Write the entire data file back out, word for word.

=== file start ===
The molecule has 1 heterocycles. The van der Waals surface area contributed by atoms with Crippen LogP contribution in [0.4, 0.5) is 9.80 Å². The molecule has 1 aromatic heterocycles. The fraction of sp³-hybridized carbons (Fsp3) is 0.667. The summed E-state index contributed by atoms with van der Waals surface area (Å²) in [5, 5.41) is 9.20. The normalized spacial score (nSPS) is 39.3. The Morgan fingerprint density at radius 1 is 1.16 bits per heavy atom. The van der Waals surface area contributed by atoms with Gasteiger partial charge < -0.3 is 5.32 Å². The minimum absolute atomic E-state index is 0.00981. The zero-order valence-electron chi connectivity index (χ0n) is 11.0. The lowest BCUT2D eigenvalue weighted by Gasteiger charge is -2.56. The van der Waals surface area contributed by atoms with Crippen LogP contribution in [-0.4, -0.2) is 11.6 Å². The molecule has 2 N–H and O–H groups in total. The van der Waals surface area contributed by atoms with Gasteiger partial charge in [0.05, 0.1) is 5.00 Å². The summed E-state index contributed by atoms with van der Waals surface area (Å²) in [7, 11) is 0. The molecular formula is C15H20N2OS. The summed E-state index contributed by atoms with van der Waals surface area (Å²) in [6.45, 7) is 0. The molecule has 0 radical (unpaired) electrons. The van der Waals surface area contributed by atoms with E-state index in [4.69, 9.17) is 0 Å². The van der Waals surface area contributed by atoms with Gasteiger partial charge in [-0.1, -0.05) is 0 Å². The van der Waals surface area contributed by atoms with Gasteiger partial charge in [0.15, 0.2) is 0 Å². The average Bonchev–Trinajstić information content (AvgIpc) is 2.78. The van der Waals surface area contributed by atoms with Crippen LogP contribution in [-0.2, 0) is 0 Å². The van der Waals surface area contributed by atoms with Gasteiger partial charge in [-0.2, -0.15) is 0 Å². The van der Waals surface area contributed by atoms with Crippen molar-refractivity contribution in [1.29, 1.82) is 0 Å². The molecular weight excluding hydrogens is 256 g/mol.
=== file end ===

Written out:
The molecule has 1 heterocycles. The van der Waals surface area contributed by atoms with Crippen LogP contribution in [0.4, 0.5) is 9.80 Å². The molecule has 1 aromatic heterocycles. The fraction of sp³-hybridized carbons (Fsp3) is 0.667. The summed E-state index contributed by atoms with van der Waals surface area (Å²) in [5, 5.41) is 9.20. The normalized spacial score (nSPS) is 39.3. The Morgan fingerprint density at radius 1 is 1.16 bits per heavy atom. The van der Waals surface area contributed by atoms with Gasteiger partial charge < -0.3 is 5.32 Å². The minimum absolute atomic E-state index is 0.00981. The zero-order valence-electron chi connectivity index (χ0n) is 11.0. The lowest BCUT2D eigenvalue weighted by Gasteiger charge is -2.56. The van der Waals surface area contributed by atoms with Crippen LogP contribution in [-0.4, -0.2) is 11.6 Å². The molecule has 2 N–H and O–H groups in total. The van der Waals surface area contributed by atoms with Gasteiger partial charge in [0.05, 0.1) is 5.00 Å². The summed E-state index contributed by atoms with van der Waals surface area (Å²) in [7, 11) is 0. The molecular formula is C15H20N2OS. The summed E-state index contributed by atoms with van der Waals surface area (Å²) in [6.45, 7) is 0. The molecule has 0 radical (unpaired) electrons. The van der Waals surface area contributed by atoms with E-state index in [4.69, 9.17) is 0 Å². The van der Waals surface area contributed by atoms with Gasteiger partial charge in [-0.1, -0.05) is 0 Å². The van der Waals surface area contributed by atoms with Gasteiger partial charge in [0.15, 0.2) is 0 Å². The average Bonchev–Trinajstić information content (AvgIpc) is 2.78. The van der Waals surface area contributed by atoms with Crippen LogP contribution in [-0.2, 0) is 0 Å². The van der Waals surface area contributed by atoms with Gasteiger partial charge in [-0.2, -0.15) is 0 Å². The van der Waals surface area contributed by atoms with Crippen molar-refractivity contribution in [1.29, 1.82) is 0 Å². The molecular weight excluding hydrogens is 256 g/mol.